Some definitions of carbon neutral refer to an individual or company reducing their greenhouse gas (GHG) emissions – and many climate-conscious businesses do indeed do this as part of their carbon neutral journey.
However, reducing emissions is not strictly necessary for an organisation to become carbon neutral, as long as they have ‘offset’ their emissions. This is done by funding projects in other parts of the world which avoid, reduce or store carbon – such as investing in renewable energy projects to produce carbon neutral electricity.
To be credible, these projects must be verified by well-respected external organisations, such as VCS or Gold Standard. Check out our article on carbon offsetting for more information.
A business achieves carbon neutrality once they have purchased verified carbon credits equal to or above the amount of carbon they emit (1 carbon credit = 1 metric tonne of carbon removed, prevented or stored). They can then be said to have compensated for or ‘neutralised’ their emissions.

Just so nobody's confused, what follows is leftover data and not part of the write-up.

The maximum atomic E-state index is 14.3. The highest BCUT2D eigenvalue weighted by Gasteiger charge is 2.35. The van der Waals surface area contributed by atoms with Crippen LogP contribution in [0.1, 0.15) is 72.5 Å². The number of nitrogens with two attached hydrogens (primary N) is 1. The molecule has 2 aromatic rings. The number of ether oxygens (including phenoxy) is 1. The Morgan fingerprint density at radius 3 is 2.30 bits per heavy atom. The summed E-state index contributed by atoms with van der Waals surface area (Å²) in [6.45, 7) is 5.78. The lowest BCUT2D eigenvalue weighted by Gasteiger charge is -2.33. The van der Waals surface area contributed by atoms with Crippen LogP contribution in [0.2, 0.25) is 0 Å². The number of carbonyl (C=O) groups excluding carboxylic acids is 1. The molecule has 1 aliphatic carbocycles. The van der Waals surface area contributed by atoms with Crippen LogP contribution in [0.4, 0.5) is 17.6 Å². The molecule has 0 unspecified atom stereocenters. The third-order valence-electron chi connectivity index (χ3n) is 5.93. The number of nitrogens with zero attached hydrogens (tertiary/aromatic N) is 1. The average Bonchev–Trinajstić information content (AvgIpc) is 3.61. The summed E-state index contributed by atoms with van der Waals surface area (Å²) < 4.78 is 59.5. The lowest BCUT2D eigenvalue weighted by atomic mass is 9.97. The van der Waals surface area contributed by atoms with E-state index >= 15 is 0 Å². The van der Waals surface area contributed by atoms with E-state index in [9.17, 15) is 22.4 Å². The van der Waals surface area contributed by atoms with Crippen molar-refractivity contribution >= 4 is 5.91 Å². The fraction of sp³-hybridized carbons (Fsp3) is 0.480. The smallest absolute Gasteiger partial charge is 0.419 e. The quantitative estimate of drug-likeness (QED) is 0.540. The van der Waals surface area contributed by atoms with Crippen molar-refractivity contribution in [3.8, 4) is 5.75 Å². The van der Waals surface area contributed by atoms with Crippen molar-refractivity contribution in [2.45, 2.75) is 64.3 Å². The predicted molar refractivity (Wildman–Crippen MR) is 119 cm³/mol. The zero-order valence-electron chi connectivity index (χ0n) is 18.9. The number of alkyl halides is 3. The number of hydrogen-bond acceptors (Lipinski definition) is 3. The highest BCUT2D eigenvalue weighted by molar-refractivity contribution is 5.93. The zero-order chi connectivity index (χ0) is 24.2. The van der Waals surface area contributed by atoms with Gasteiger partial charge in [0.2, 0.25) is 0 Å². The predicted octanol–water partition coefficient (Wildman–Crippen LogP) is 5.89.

However, they are still emitting greenhouse gases, so this should not be seen as the end goal. Instead, carbon neutrality should be viewed as the first, important step on the journey to ‘net zero’, where operational changes are made to prevent at least 90% of a business’ emissions.
Ideally, the ultimate destination of this journey should be ‘climate positive’, where your business benefits the climate through regenerative action and removing CO2 from the atmosphere. How great would that be?
Carbon neutral certification is an official acknowledgement of carbon neutrality. The ACCC has strict rules around trade marking certifications of carbon neutral standards.
One example of certification is the Climate Active Carbon Neutral Certification. This is awarded by the Australian Government’s Carbon Neutral Program to organisations who can sufficiently demonstrate they have achieved carbon neutrality, via an official audit.